Hollins University announced Wednesday a new policy that will allow transgender students to graduate.
The new policy also loosens the restrictions for applicants. The private university in Roanoke County will consider for admission any undergraduate applicants who “consistently live and identify as women, regardless of the gender assigned to them at birth.” Applicants must identify themselves as a woman on their application materials and can speak with an admissions counselor if there are any discrepancies.
Trans men, individuals who were assigned female at birth but who now identify as male, are not eligible for admission. Individuals who identify as nonbinary, meaning a gender identity that’s not strictly male or female, also are ineligible for admission, according to the policy.
Hollins University enacted its first transgender policy in 2007. Under that policy, a person born male but who completed a full surgical transition to female could apply for admission.
The policy also allowed enrolled students to adopt a male identity, but if they took further steps to transition — taking hormones, having surgery or legally changing their names — they would only be able to finish the current semester before the university required them to transfer. The policy underwent minor revisions in 2013 and 2016.
The policy faced many critics who found it unfair and invasive. The change brings Hollins closer in line with policies adopted by other women’s colleges across the country. Alexandra Trower, chairwoman of the board of trustees, said the new policy closely follows one adopted at New York City’s Barnard College in 2015.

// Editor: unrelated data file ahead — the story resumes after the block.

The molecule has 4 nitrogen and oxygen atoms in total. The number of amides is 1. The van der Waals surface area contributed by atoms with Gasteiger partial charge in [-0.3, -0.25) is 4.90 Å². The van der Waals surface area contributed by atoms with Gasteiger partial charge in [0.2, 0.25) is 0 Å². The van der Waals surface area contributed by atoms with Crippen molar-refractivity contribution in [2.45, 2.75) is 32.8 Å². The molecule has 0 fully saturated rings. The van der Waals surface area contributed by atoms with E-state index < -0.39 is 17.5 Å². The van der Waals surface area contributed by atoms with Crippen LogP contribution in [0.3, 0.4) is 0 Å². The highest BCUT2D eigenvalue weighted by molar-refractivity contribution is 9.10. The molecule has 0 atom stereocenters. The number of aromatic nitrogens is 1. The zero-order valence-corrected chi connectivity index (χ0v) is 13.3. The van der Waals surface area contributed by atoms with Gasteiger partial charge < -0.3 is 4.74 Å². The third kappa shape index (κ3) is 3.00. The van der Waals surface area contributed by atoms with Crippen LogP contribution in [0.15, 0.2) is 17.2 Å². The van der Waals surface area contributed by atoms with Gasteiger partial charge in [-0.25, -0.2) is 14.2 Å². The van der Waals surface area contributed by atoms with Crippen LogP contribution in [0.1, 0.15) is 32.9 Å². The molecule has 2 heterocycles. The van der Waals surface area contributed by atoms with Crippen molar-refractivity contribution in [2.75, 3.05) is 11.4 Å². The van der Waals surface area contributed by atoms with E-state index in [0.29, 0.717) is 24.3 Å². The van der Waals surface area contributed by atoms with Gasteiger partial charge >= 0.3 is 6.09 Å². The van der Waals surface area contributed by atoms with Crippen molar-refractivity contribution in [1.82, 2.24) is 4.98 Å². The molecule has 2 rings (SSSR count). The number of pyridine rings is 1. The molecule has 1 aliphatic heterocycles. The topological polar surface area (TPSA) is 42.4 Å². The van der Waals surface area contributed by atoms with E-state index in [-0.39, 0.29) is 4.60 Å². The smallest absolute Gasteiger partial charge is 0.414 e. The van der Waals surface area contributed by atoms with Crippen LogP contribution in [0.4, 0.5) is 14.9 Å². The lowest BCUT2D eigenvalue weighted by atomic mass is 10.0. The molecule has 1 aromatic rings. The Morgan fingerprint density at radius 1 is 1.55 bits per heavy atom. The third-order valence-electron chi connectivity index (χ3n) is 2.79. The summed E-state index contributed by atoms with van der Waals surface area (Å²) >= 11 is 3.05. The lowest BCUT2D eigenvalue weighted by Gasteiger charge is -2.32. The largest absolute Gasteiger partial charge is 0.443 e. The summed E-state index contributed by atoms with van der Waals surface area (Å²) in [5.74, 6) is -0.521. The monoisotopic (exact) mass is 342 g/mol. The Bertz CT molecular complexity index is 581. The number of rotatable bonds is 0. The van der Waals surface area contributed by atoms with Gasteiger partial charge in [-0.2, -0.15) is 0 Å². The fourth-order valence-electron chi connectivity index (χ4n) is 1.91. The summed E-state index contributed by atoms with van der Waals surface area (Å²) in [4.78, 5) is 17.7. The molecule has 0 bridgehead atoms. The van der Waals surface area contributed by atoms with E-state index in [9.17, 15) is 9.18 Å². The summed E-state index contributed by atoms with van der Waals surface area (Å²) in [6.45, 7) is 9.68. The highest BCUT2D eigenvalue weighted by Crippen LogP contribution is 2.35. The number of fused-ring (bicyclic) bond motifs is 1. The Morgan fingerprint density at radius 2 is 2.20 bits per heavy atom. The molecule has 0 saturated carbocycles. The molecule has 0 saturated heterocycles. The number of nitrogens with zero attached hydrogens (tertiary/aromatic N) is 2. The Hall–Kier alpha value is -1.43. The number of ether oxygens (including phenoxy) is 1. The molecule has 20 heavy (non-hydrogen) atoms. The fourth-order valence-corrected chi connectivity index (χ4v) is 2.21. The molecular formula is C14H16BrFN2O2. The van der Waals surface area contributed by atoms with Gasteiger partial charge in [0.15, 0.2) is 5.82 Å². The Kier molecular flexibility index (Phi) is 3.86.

Now, Hollins no longer will require students who transitioned during their time at the university to transfer to another institution. And applicants no longer have to complete a full surgical transition to be eligible for admission.
The board adopted the new policy at its meeting Saturday. Trower said it is a modern step forward for the university. Hollins has approximately 645 undergraduate students and 145 students in its coed graduate programs.
“We are an institution that wants to support every single student, that cares about every single student, that wants every single student to reach their potential,” she said. “To penalize an individual for making the very difficult decision to transition and saying they have to leave their community, their friends, their teachers and leadership positions felt very much at odds with who we are.”
The board’s decision comes after a report from the university’s Transgender Policy Task Force, which was appointed in 2018 and included student, alumni and faculty representatives.
The task force consulted with experts and researched the policies of other women’s colleges to determine whether Hollins’ policy was adequate for the students, Trower said.
The board received the task force’s report in May and took the summer to conduct additional research. The board unanimously agreed the policy needed to change and students shouldn’t be forced to transfer.
Trower said the change recognizes gender plurality while still maintaining the university’s identity and commitment to being a women’s college.
“I’m very proud of this work and very pleased that this is going to be our new policy,” Trower said. “I think that a more inclusive campus is what the liberal arts education is all about and consistent with the ethos of Hollins.”